Levi Joule chats with Liz Roberts and Alison Mau about First Lady, a book that tells the story of New Zealand’s sex change pioneer.

Liz Roberts’ story is pretty remarkable. First Lady tells that story – warts and all, from her upbringing in a conservative Christchurch family, the father who despised her, the abusive marriage and her time inside both a men’s and women’s prison.

Telling the story is veteran broadcaster Alison Mau, who spent a year chatting with Liz about her life. Mau says Liz has a complex backstory, which she enjoyed delving into. When she told me she was transgender, I was surprised. I had no reason to be surprised, she’s a real Christchurch matron and in a way not, because she’s lived such a full and interesting life. She can be quite sharp and sometimes very unforgiving in her assessment of things and people”


Reading First Lady, it’s easy to understand why that might be the case.

Liz’s journey begins in Christchurch in 1943, born Gary Scott Roberts, she always knew she was a girl, despite being required to dress and act like a boy for the first few decades of her life.

1940’s Christchurch was not the time or the place to express a gender identity different to the one assigned at birth, something her father found difficult in particular.

“Everything I ever did, he always would say I was too stupid to do it. He always found fault,” something Liz puts down in large part to her being a young boy who always knew she was a girl.

Despite her father’s constant scorn, Liz has had a successful career as a seamstress, which has included making gowns for New Zealand’s biggest drag queens, something she continues to do today at her home in Christchurch.

Along the way, Liz has endured a abusive marriage, been shunned by family members, had her home destroyed by an earthquake and got into physical fights with disgruntled customers just to name a few incidents.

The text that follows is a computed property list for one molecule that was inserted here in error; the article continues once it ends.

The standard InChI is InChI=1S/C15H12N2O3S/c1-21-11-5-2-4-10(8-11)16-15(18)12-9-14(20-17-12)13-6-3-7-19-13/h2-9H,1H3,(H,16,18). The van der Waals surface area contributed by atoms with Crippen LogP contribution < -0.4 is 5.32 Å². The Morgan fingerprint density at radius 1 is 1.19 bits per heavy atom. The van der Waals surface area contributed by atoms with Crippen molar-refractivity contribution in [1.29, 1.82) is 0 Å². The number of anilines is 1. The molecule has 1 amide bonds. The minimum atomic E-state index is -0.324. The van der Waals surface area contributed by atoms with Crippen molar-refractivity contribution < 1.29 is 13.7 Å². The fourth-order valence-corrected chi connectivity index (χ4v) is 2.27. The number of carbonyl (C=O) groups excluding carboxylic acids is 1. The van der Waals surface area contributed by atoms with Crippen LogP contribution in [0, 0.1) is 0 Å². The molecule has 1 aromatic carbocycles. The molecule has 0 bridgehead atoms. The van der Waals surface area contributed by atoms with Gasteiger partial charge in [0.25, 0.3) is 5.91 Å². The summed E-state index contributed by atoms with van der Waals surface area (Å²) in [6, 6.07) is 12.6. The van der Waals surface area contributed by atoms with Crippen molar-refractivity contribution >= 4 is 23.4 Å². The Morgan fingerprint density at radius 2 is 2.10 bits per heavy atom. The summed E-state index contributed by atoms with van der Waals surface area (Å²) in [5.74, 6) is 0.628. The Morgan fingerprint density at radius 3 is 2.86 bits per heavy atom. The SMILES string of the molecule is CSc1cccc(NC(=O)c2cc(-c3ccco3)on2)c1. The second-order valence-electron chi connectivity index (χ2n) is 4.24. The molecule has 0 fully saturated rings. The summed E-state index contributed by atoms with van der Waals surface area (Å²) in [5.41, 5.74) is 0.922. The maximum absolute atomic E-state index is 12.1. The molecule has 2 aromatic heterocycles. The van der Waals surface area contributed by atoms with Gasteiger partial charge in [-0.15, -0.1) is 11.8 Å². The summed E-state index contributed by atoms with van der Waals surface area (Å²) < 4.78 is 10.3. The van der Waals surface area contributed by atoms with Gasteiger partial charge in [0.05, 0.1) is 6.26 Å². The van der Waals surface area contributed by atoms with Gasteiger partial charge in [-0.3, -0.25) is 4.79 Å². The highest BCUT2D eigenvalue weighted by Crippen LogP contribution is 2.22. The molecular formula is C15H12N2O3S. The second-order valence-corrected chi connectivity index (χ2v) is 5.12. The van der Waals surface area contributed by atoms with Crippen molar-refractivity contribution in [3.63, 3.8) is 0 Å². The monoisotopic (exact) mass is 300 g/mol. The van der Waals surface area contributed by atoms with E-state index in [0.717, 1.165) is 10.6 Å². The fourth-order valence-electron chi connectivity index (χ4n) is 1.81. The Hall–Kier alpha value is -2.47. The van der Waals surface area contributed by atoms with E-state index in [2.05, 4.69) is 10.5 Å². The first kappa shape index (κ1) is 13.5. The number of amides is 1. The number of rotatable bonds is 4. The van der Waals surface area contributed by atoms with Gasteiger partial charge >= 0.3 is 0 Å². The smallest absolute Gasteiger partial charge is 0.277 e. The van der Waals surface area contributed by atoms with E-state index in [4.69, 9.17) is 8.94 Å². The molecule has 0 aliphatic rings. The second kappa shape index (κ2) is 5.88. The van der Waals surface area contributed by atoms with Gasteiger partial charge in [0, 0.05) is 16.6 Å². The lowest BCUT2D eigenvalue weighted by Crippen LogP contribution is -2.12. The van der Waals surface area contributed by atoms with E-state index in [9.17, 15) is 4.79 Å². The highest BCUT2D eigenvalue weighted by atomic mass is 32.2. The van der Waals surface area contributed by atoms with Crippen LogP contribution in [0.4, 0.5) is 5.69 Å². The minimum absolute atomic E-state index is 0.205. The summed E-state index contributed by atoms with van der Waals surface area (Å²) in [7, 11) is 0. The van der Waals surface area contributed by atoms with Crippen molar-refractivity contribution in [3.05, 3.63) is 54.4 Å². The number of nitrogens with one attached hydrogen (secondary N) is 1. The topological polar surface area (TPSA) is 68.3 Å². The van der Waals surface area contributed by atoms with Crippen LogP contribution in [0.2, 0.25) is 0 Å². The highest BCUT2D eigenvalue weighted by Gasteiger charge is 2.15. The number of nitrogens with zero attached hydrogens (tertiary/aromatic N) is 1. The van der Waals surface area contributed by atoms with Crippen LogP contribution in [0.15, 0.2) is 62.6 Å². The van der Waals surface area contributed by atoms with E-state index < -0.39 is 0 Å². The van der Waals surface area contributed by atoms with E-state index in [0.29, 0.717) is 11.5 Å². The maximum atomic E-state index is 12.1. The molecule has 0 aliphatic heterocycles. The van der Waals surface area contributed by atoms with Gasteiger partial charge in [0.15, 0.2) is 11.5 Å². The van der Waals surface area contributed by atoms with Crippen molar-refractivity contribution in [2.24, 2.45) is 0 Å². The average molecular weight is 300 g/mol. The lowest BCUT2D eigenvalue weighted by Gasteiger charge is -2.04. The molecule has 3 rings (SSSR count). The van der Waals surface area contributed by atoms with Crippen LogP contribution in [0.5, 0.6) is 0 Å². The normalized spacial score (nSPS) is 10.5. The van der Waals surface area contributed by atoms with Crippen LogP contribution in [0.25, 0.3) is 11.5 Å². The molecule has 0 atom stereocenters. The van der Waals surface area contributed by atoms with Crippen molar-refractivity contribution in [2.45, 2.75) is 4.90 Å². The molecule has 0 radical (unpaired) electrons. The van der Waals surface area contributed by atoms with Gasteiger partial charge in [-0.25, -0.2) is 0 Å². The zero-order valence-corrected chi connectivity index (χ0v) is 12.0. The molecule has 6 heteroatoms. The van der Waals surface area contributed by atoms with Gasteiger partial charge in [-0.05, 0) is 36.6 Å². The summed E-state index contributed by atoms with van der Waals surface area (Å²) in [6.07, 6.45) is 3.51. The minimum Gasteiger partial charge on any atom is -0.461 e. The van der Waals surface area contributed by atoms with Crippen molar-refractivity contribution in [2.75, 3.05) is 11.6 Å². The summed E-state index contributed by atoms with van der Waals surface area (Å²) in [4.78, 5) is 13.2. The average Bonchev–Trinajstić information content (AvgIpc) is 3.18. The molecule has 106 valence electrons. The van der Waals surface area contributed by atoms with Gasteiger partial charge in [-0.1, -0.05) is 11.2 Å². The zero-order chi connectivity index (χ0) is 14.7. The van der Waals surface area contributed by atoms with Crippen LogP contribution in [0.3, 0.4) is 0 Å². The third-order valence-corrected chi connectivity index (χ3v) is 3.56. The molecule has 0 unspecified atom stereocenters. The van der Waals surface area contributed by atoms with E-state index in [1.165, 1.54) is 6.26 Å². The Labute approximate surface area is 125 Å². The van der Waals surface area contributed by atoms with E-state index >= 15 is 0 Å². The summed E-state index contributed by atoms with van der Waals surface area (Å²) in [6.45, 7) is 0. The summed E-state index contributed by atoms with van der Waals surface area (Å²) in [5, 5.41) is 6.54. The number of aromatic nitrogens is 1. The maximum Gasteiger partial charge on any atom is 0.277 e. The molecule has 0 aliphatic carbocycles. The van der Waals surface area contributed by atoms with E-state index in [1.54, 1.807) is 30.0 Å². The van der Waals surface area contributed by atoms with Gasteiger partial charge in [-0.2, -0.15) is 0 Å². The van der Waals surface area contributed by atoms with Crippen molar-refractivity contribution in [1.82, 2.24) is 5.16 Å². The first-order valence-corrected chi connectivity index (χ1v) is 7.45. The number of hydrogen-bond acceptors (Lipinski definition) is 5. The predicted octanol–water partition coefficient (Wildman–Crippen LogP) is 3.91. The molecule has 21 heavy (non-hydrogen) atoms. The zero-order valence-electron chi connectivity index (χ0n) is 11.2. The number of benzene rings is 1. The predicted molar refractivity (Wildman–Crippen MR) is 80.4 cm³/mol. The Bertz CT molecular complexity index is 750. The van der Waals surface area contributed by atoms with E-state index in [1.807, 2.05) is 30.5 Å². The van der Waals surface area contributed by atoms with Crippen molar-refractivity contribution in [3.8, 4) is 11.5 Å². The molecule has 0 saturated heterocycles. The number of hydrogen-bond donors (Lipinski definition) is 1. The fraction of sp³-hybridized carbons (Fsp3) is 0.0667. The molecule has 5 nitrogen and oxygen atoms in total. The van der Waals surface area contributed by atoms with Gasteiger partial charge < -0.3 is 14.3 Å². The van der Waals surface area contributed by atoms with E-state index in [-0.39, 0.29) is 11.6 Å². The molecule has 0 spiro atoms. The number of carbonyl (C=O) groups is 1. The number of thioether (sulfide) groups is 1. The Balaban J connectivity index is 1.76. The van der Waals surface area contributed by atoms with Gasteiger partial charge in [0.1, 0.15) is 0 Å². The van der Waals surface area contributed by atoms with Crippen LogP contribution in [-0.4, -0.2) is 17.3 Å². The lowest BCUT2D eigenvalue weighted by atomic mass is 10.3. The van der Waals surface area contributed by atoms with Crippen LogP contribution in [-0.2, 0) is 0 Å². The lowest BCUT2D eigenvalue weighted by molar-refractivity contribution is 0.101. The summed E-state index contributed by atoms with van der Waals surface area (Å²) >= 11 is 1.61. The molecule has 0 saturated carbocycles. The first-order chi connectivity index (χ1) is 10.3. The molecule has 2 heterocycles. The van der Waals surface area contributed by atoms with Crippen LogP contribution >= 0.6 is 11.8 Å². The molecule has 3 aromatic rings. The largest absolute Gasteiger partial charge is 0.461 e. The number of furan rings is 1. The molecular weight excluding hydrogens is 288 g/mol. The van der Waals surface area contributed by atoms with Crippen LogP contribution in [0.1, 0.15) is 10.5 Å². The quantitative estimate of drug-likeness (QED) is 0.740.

Liz Roberts posing for an Ansett Airlines promotion in 1998
Liz Roberts posing for an Ansett Airlines promotion in 1998

In the 40 minute long interview with Liz, it becomes apparent that it would be pointless to try and go through her whole life story, (and it would ruin the book) Mau says they recorded about 60 hours of interviews to get the story for First Lady.

Ali first came across Liz during the 2013 marriage equality campaign. Liz phoned Ali, who was at the time working at TVNZ’s Fair Go programme. “They usually never let callers through to presenters, but Liz was very persistent”

Once Liz got through, Ali knew that she had to document Liz’s journey after hearing what Liz had to say over the phone.

While Liz’s life is a remarkably interesting one to document in any case, the fact she was to become known as a ‘sex change pioneer’ lies at the heart of the book. On the 22nd of July, 1969, Liz underwent what was to become known as New Zealand’s first ever sex reassignment surgery.

The book doesn’t spare many minor details, with Ali noting the passages on the reassignment surgery as “pretty intense”

Liz doesn’t see herself as a trailblazer for transgender women, though. In fact, she doesn’t even consider herself to be one. “I’ve never considered myself transgender. I consider myself to just be a woman”

Ali notes that some of Liz’s attitudes may be seen as offensive to some within the GLBT community, but Ali says it doesn’t come from a place of hatred, she just doesn’t identify in a way many would expect her to. “I’ve spent a lot of time with her, I know her pretty well” She can be quite unbending and given the life she has been through she can’t really be blamed for it.”

Liz says she doesn’t do much within the GLBT community. She’s never been to a hero parade or a pride parade and doesn’t have any other close transgender friends.

“Liz is quite old school. That’s the reason I wanted this story to stand alone as Liz’s tale. There is no politics in it, this isn’t a discussion about the transgender community. What Liz went through happened long before there was any discussion on transgender issues. The world has moved on, but Liz is old school, she knows what she knows.” Ali explains.

Despite the controversy, First Lady is ultimately a memoir about perseverance in the face of adversity and having the courage to be true to oneself, something Liz Roberts has done admirably over the course of the last 71 years.

First Lady is available at Whitcoulls and all book stores. RRP $39.99

 Article | Levi Joule. Photo of Alison Mau by Dan Liu for express.